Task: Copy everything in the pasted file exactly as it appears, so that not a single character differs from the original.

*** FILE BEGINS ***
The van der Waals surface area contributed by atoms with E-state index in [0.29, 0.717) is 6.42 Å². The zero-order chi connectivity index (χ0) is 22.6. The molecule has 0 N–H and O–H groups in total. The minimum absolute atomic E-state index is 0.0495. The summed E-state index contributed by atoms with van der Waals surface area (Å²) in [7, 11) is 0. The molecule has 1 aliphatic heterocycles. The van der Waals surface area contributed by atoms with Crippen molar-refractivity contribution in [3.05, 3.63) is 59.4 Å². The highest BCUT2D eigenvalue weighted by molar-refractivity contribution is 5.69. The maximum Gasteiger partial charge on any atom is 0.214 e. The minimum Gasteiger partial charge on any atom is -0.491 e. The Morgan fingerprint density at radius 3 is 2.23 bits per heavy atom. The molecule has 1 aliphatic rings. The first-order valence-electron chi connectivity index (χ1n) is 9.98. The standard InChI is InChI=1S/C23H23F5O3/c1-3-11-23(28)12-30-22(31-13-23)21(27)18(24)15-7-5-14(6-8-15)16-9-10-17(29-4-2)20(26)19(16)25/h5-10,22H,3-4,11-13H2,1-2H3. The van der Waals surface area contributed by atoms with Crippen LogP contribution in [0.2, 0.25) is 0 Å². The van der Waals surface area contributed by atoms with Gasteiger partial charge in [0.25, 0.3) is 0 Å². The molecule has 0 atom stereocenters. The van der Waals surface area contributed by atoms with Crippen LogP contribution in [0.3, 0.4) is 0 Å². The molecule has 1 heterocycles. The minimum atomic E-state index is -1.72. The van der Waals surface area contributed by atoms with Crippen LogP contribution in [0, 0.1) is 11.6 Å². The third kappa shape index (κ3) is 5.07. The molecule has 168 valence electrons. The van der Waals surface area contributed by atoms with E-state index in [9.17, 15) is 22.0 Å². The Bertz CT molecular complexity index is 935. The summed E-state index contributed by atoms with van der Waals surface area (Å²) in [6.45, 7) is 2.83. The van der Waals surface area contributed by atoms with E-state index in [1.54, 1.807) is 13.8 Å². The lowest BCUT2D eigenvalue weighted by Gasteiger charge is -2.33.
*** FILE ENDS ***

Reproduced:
The van der Waals surface area contributed by atoms with E-state index in [0.29, 0.717) is 6.42 Å². The zero-order chi connectivity index (χ0) is 22.6. The molecule has 0 N–H and O–H groups in total. The minimum absolute atomic E-state index is 0.0495. The summed E-state index contributed by atoms with van der Waals surface area (Å²) in [7, 11) is 0. The molecule has 1 aliphatic heterocycles. The van der Waals surface area contributed by atoms with Crippen molar-refractivity contribution in [3.05, 3.63) is 59.4 Å². The highest BCUT2D eigenvalue weighted by molar-refractivity contribution is 5.69. The maximum Gasteiger partial charge on any atom is 0.214 e. The minimum Gasteiger partial charge on any atom is -0.491 e. The Morgan fingerprint density at radius 3 is 2.23 bits per heavy atom. The molecule has 1 aliphatic rings. The first-order valence-electron chi connectivity index (χ1n) is 9.98. The standard InChI is InChI=1S/C23H23F5O3/c1-3-11-23(28)12-30-22(31-13-23)21(27)18(24)15-7-5-14(6-8-15)16-9-10-17(29-4-2)20(26)19(16)25/h5-10,22H,3-4,11-13H2,1-2H3. The van der Waals surface area contributed by atoms with Crippen LogP contribution in [0.2, 0.25) is 0 Å². The van der Waals surface area contributed by atoms with Gasteiger partial charge in [0.25, 0.3) is 0 Å². The molecule has 0 atom stereocenters. The van der Waals surface area contributed by atoms with Crippen LogP contribution in [0.3, 0.4) is 0 Å². The molecule has 1 heterocycles. The minimum atomic E-state index is -1.72. The van der Waals surface area contributed by atoms with Crippen LogP contribution in [0, 0.1) is 11.6 Å². The third kappa shape index (κ3) is 5.07. The molecule has 168 valence electrons. The van der Waals surface area contributed by atoms with E-state index in [9.17, 15) is 22.0 Å². The Bertz CT molecular complexity index is 935. The summed E-state index contributed by atoms with van der Waals surface area (Å²) in [6.45, 7) is 2.83. The van der Waals surface area contributed by atoms with E-state index in [1.54, 1.807) is 13.8 Å². The lowest BCUT2D eigenvalue weighted by Gasteiger charge is -2.33.